Dr. Seelan Honored as Chester Fritz Distinguished Professor at May Commencement
Dr. Santhosh Seelan was honored as a Chester Fritz Distinguished Professor at the Spring Commencement at UND. The Chester Fritz Distinguished Professorships were established with an endowment gift from the late benefactor Chester Fritz. The first Chester Fritz Distinguished Professor was named in 1973. Just 73 individuals have been designated as such, 30 of whom are currently on staff, including Space Studies Professor Mike Gaffey.
In nominating Santhosh Seelan for the Chester Fritz Distinguished Professorship, colleagues, graduates and students cited his dedication to quality teaching, his ability to guide and inspire students, his wide reputation for productive research and professional experience, and leadership within his department and the John D. Odegard School of Aerospace Sciences. Bruce Smith, dean of the Odegard School, observed, “Dr. Seelan has the innate ability to gauge specific student learning needs and adjust his teaching style accordingly.”
A Space Studies alumnus wrote, “Dr. Seelan is an extraordinary teacher who had the ability to inspire, challenge and motivate me with his lectures and assignments. He is thoughtful, hardworking, creative, and an outstanding listener … he fosters a learning environment based on openness, collaboration and teaming in his classes.”
As chair of the Department of Space Studies, Seelan promotes high academic standards and strong commitment among faculty and students. Space Studies was honored with the UND Foundation/Thomas J. Clifford Award for Departmental Excellence in Teaching at the University’s Founders Day banquet last February. Seelan has been honored three times for outstanding service in advising student organizations.
Seelan came to UND in 1998 as a research associate with the Upper Midwest Aerospace Consortium (UMAC). He was the first chair of the newly formed Department of Earth System Science and Policy from 2003 until 2005, when he joined the faculty of the Department of Space Studies. He has served as chair of the Space Studies Department since 2010; he also serves as director of the North Dakota Space Grant Consortium and manages the NASA EPSCoR (Experimental Project to Stimulate Competitive Research) for North Dakota.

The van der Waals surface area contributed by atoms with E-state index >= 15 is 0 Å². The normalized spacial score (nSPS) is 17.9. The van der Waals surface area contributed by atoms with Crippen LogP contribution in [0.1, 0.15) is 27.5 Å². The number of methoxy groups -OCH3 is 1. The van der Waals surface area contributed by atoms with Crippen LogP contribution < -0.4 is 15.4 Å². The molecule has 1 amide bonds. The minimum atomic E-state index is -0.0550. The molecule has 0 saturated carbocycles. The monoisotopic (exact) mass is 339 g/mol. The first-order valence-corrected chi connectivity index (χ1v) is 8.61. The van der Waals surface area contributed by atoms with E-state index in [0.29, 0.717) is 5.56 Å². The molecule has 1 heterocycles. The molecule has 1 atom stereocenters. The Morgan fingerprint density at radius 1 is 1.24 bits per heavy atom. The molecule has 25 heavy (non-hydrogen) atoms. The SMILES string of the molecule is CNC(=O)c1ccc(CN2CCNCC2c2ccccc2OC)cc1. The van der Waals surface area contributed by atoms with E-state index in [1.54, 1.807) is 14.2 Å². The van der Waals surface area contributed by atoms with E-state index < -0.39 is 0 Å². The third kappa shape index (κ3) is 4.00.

Colleagues in the School of Aerospace Sciences praised Seelan’s energy, managerial skills, mentorship, and collegiality. One observed, “As the current chair of the department, he exhibits incredible discernment in dealing with the many times difficult decisions that must be made in this position, and is fair in his interactions with all faculty and students.”
As a principal investigator or co-principal investigator, Seelan has been awarded more than $11 million in external funding, primarily from NASA. He has authored over 50 technical reports and made more than 70 presentations, many at the international level.
An alumnus wrote, “In his field of remote sensing and geospatial analysis, Dr. Seelan works tirelessly toward the application of cutting-edge technologies, not for personal enrichment but for the betterment of the global community. These techniques and capabilities that Dr. Seelan provides represent significant game-changing technologies for mitigating the risks of disease progression, protecting natural environments, securing the global commons, and improving the ability of developing nations to feed their citizens.”
Another nominator wrote, “Dr. Seelan actively pushes the frontier beyond the traditional academic realm. For him, publishing a scientific paper is not the end; instead, it is just the beginning of transferring scientific knowledge into societal benefit. Under his tireless effort, UMAC brought space technology into the homes of numerous farmers and ranchers, who not only saw increased profit but also became better stewards of the environment.”
Seelan received his B.Sc. in geology at Annamalai University, Tamil Nadu, India, in 1971; his M.Sc. in applied geology at the Indian Institute of Technology, Bombay, in 1974; a post-graduate diploma in groundwater research from Hebrew University of Jerusalem, Israel, in 1975; practical training in remote sensing for geosciences at the Free University of Berlin, Germany, in 1979; and the Ph.D. in remote sensing at Jawaharlal Nehru Technological University, Hyderabad, India, in 1994.
Before coming to UND in 1998, Seelan worked with the Operations Research Group in Baroda, India; the National Remote Sensing Agency, Department of Space, Government of India, Hyderabad; and Terralink New Zealand Ltd.